Portugal’s hilly capital city is famed for many things, but foremost among them two stand proudly: its hazy light, dripping conspiratorially over terracotta buildings and a watery horizon, and its spectacular food. Few are more aware of the compelling cocktail these two national treasures combine to create than Nuno Mendes, the Lisbon-born chef who, among others, has masterminded food concepts at Bethnal Green’s Town Hall hotel, the Chiltern Firehouse (where he is executive chef), and Spitalfields Market’s gorgeous Taberna do Mercado.
Far though he may be from his hometown, it remains at the forefront of Mendes’ mind at all times. “Lisbon itself is a convergence of cultures, because it’s both a capital city and it’s a port city,” he explains. “Everything arrives in Lisbon – people bring their influences from whichever part of the world they’re from – so our pantry is really rich.” Fresh fish, lovingly rolled pastries and rustic restaurant environments reign supreme in Lisbon, and impassioned as he is by this magic equation, Mendes has published a new book with he intention of sharing it with the world. The result is Lisboeta, a Bloomsbury-published recipe book direct from ‘Portugal’s city of light’. Intrigued, we sat down with Mendes to find out his favourite addresses for food in his city.
1. Taberna da Rua Das Flores
“Every time I’m in Lisbon I always stop by Taberna to see what the chef [André Magalhães] is doing. He’s a very good friend. The area of town, his stories, his journey, he’s a self-taught chef and a traveller. He has a blackboard and he cooks whatever he has that day. Lunch is usually more of a working man’s sort of lunch – dinner is more creative but casual.”
“António Galapito’s place, Prado, is open, and it’s pretty special! There’s nothing like it in Lisbon – the way he cooks is casual, but his attention to detail, the focus on the product and the execution, is amazing. The wine list is made up of really, really good natural wines from a local wine programme. It’s a breath of fresh air, and I think it’s going to go really far. Prado is capturing everybody’s attention.”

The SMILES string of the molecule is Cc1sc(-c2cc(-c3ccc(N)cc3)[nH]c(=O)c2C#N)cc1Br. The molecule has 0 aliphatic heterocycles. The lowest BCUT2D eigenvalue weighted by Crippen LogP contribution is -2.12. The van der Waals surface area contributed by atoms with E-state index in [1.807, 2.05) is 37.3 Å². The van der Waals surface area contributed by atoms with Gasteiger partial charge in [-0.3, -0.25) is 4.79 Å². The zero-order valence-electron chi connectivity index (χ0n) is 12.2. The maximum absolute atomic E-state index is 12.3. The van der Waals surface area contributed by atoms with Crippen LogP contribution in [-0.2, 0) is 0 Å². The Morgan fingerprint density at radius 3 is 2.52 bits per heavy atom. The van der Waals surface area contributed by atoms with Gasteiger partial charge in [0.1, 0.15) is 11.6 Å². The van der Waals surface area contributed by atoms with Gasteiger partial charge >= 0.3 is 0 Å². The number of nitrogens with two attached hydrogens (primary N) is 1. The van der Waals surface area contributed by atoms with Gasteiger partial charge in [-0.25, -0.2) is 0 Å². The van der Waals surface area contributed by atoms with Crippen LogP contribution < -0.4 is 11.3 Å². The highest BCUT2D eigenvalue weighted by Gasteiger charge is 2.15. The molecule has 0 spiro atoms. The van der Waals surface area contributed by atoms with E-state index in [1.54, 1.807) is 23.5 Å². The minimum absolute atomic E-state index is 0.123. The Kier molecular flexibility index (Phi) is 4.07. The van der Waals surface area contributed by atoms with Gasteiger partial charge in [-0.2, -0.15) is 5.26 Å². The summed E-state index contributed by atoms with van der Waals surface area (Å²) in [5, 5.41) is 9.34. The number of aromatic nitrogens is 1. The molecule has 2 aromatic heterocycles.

“Feitoria is a little more formal, but if you are going to go to to a fine dining restaurant, you can’t beat it. It’s working with Portuguese products to make very creative tasting menus. It’s a very Portuguese experience – a real journey, a fantastic story. It’s one of those to save up for and then go for a special occasion. And it’s on the waterfront!”
4. Boi Cavalo
Boi Cavalo is run by Hugo Brito, a very young and very creative chef. He’s got a little restaurant – its name translates as bull and horse, basically – and again it’s a very little small place, super casual, with an open, old school kitchen. It’s a very Portuguese kitchen, lots of marble. It’s a family experience – the menus comprise whatever he feels like doing that night. Boi Cavalo is in an up-and-coming area of town, in Moraria, right on the border between Alfama. It’s an old Moorish settlement in Lisbon, so it has very small narrow streets, low-level housing, small buildings, lots of little alleyways and it is seeing an influx of young creatives around the world. There’s a real sense of community; everybody knows everybody.”
5. Salsa E Coentros
“A lot of people from Lisbon consider Salsa E Coentros one of the best restaurants in Lisbon. Working people go there for lunch – it’s very much Portuguese, people in suits, when they come from work in the offices around there, they go there to eat. But the food is fantastic. The cuisine is inspired by the Alentejo region, and cooked using traditional techniques.
“They make pigeon pies, and scrambled eggs, they serve a lot of amazing local wines. It’s one of those places that you arrive in and by the time you get to the table there are five or six different snacks on it – octopus salad, duck pies, chickpea dishes. When I grew up in Lisbon this is a place I used to go to with my father. It’s completely off the beaten track.”
Lisboeta: Recipes from Portugal’s City of Light by Nuno Mendes is out now, published by Bloomsbury.